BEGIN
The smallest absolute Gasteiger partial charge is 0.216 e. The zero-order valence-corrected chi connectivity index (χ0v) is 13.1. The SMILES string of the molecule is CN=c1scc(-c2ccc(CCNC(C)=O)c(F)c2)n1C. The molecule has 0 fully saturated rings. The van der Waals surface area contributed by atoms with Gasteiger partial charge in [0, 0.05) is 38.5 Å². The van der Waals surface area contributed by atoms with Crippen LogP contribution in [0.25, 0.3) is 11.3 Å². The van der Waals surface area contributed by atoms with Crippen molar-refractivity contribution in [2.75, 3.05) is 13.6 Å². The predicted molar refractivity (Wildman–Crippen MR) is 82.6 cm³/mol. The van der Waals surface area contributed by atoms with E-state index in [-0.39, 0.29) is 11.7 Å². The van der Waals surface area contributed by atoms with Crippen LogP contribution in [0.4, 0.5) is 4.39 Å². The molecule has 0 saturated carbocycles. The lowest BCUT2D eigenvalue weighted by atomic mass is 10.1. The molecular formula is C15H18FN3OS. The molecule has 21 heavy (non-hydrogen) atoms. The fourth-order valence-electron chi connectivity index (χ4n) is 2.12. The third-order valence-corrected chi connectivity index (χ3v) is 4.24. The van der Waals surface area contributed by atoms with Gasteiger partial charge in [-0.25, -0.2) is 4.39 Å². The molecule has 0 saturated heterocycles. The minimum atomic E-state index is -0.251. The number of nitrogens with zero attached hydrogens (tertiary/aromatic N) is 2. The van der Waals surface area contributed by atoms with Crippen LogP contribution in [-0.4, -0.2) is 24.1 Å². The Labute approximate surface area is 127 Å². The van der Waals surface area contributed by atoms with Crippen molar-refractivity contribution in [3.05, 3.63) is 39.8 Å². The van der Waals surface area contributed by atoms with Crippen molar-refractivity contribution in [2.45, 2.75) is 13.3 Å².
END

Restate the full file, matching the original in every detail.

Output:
The smallest absolute Gasteiger partial charge is 0.216 e. The zero-order valence-corrected chi connectivity index (χ0v) is 13.1. The SMILES string of the molecule is CN=c1scc(-c2ccc(CCNC(C)=O)c(F)c2)n1C. The molecule has 0 fully saturated rings. The van der Waals surface area contributed by atoms with Gasteiger partial charge in [0, 0.05) is 38.5 Å². The van der Waals surface area contributed by atoms with Crippen LogP contribution in [0.25, 0.3) is 11.3 Å². The van der Waals surface area contributed by atoms with Crippen molar-refractivity contribution in [2.75, 3.05) is 13.6 Å². The predicted molar refractivity (Wildman–Crippen MR) is 82.6 cm³/mol. The van der Waals surface area contributed by atoms with E-state index in [-0.39, 0.29) is 11.7 Å². The van der Waals surface area contributed by atoms with Crippen LogP contribution in [0.4, 0.5) is 4.39 Å². The molecule has 0 saturated carbocycles. The lowest BCUT2D eigenvalue weighted by atomic mass is 10.1. The molecular formula is C15H18FN3OS. The molecule has 21 heavy (non-hydrogen) atoms. The fourth-order valence-electron chi connectivity index (χ4n) is 2.12. The third-order valence-corrected chi connectivity index (χ3v) is 4.24. The van der Waals surface area contributed by atoms with Gasteiger partial charge in [-0.25, -0.2) is 4.39 Å². The molecule has 0 saturated heterocycles. The minimum atomic E-state index is -0.251. The number of nitrogens with zero attached hydrogens (tertiary/aromatic N) is 2. The van der Waals surface area contributed by atoms with Crippen LogP contribution in [-0.4, -0.2) is 24.1 Å². The Labute approximate surface area is 127 Å². The van der Waals surface area contributed by atoms with Crippen molar-refractivity contribution in [3.05, 3.63) is 39.8 Å². The van der Waals surface area contributed by atoms with Crippen molar-refractivity contribution in [2.45, 2.75) is 13.3 Å².